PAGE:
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A sharp wake-up call

The New Zealand Initiative’s Head of Research hopes a story on Radio New Zealand about youth drinking serves as a sharp wake-up call about the quality of reporting on drinking in New Zealand, and about Alcohol Healthwatch.

Radio New Zealand reported on a new report recycling some older stats from the 2014/15 Attitudes and Behaviour towards Alcohol Survey. Alcohol Healthwatch was reported as hoping the survey serves as a “sharp wake-up call.”

There are a few big problems in this story:

  • Without a time trend, there’s no anchor for the numbers reported. Are they big or small? Has it dropped or risen? A rising number might imply more of a policy problem than a falling number, for the same number. The wake-up call framing makes it sound like there’s a rising number rather than a falling one. I blame RNZ on this one.
  • The way the stats are presented is misleading. That’s part on RNZ, part on just terribly opaque writing by the Health Promotion Agency.
  • Alcohol Healthwatch has to know the numbers forming the basis for this story represent a drop from the prior figures, but they still use it as a hook for pushing the thing they always push – a march towards prohibition. Maybe they told the reporter and the reporter didn’t use it, maybe they didn’t.

I’ll quote from the story now:

About 27 percent of the teens questioned for the survey, carried out for the Health Promotion Agency, said they had at least eight drinks the last time they consumed more than two drinks of alcohol.

More than 50 percent said they had had five or more drinks.

Alcohol Healthwatch director Rebecca Williams said more needed to be done to reduce the availability and cost of liquor, and the marketing of alcohol.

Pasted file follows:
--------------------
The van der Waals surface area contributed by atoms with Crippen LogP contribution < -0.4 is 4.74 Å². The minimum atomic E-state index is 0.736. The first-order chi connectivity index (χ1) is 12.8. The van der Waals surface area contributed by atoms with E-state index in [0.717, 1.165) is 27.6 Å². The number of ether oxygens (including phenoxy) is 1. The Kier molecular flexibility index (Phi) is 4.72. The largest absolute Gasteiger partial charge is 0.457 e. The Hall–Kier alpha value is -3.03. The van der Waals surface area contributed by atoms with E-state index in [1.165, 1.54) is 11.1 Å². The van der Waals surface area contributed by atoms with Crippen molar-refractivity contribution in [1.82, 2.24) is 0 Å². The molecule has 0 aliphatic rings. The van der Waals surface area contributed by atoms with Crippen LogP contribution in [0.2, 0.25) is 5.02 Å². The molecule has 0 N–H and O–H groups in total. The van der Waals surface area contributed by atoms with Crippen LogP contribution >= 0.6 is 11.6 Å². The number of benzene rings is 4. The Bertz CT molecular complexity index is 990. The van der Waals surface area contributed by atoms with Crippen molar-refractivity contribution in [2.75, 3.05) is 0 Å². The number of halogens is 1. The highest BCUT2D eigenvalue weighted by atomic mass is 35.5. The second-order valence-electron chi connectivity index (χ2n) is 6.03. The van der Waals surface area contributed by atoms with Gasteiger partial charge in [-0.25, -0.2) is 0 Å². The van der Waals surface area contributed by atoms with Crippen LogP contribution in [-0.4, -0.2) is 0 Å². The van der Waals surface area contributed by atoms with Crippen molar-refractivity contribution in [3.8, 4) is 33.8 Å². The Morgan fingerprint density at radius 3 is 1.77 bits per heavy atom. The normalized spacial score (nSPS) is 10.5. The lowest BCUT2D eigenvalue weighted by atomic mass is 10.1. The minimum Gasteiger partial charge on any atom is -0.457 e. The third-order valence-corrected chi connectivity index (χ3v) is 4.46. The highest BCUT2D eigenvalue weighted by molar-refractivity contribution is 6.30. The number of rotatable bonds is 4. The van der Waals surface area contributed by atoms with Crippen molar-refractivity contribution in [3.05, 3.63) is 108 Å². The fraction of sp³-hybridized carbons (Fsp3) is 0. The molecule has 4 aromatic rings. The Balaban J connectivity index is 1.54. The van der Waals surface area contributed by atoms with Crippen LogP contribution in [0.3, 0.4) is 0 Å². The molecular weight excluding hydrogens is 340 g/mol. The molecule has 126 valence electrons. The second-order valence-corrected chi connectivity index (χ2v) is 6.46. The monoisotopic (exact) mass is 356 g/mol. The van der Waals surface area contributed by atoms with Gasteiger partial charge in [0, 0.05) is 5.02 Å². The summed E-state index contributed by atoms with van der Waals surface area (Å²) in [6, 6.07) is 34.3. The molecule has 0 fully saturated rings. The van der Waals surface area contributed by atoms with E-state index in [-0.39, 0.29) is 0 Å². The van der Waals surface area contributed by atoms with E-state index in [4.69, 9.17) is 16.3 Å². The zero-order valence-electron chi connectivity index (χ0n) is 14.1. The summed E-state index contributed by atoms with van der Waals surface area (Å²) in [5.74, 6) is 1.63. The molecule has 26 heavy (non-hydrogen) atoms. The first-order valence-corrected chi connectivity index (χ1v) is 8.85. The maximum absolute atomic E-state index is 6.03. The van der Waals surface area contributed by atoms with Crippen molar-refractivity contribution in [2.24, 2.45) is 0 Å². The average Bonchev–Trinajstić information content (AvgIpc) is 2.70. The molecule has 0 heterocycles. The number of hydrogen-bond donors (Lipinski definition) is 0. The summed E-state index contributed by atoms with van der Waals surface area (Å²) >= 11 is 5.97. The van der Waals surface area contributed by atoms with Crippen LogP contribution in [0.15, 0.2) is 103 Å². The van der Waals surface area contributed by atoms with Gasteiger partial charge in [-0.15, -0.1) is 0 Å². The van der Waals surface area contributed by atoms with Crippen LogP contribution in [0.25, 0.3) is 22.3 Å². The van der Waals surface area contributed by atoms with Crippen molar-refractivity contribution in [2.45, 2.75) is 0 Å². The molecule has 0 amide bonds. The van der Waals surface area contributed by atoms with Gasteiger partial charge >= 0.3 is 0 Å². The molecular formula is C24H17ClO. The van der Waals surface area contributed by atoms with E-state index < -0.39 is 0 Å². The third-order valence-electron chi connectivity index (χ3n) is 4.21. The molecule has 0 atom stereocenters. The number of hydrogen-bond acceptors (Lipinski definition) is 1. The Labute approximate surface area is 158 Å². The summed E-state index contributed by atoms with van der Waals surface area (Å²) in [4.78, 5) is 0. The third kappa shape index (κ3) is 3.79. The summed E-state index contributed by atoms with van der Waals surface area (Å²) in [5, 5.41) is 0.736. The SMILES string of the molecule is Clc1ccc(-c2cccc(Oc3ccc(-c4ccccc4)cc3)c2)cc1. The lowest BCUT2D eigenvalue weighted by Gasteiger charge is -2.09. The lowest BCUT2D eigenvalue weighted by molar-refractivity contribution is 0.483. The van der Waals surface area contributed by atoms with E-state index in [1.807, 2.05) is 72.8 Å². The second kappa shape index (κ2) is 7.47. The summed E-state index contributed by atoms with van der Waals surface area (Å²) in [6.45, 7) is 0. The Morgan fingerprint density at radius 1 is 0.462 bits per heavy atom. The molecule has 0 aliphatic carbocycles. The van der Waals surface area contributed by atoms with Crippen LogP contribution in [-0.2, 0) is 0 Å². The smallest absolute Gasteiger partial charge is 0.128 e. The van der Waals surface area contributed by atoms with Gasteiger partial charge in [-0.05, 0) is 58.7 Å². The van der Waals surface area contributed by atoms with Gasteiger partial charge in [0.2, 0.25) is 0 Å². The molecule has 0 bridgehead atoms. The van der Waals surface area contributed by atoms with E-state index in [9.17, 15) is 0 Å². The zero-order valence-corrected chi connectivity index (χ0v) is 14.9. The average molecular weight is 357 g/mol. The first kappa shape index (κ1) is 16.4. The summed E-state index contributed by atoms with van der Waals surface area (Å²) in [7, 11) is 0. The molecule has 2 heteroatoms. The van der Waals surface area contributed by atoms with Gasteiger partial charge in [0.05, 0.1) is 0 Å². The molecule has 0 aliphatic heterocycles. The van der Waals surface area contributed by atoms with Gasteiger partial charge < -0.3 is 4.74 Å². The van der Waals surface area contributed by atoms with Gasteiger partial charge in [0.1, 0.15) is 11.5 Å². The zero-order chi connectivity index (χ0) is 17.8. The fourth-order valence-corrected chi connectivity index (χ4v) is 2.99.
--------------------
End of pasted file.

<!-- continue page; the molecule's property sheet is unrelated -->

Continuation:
It would be very simple for anyone reading that story quickly to think that more than 50% of kids had five or more drinks and that 27% drank eight or more drinks. But that isn’t it at all. It’s a percentage of the kids who had consumed two or more drinks.

What proportion of the surveyed kids drink at all, or drank two or more drinks sometime in the past 3 months, then matters. And that’s much harder to figure out from the HPA publications than it really should be – so we can forgive RNZ a bit for screwing this part up.

If you want to walk through that part, hit the Appendix bit at the end of this post. Here’s the bottom line on this year’s stats, for clarity:

  • 60% did not drink in the past year;
  • 3% did not drink more than a single drink per session in the past year;
  • 6% drank two or more drinks in a session, but more than three months ago (and we don’t know how much they then had);
  • 14% had their last drinking session of two or more drinks in the past three months, and then consumed 2 – 4 drinks;
  • 9% had their last drinking session of two or more drinks in the past three months, and then consumed 5 – 7 drinks;
  • 8% had their last drinking session of two or more drinks in the past three months, and then consumed 8 or more drinks.

So it isn’t 27% who consumed 8 or more drinks, it’s 8%. And the proportion who consumed more than 5 drinks isn’t over 50%. It isn’t even over 20%. It’s 17%.

The story reads out of something out of a Joel Best book. There’s more work being done by “the last time they consumed more than two drinks of alcohol” than would be obvious to any reader. On the one side, it invites the reader to ignore all the folks who consumed no drinks. On the other, do remember that this is a measure of “most recent session in which two or more drinks were consumed”, not a measure of “any time during the past three months.” If you had two beers yesterday and a bottle of vodka two weekends ago, the survey would count the two-beer session.

Ok. Now that we have that part straight, is it a rising or a falling trend? I hit the numbers on that one over at Offsetting. I had to jump around a bit in the HPA reports – it is just so frustrating that they don’t simply put up a spreadsheet with the by-respondent survey answers, with identifying bits munged out. But here’s the upshot:

  • In 2016, 60% of kids aged 15-17 reported being non-drinkers. In 2013, it was 48%;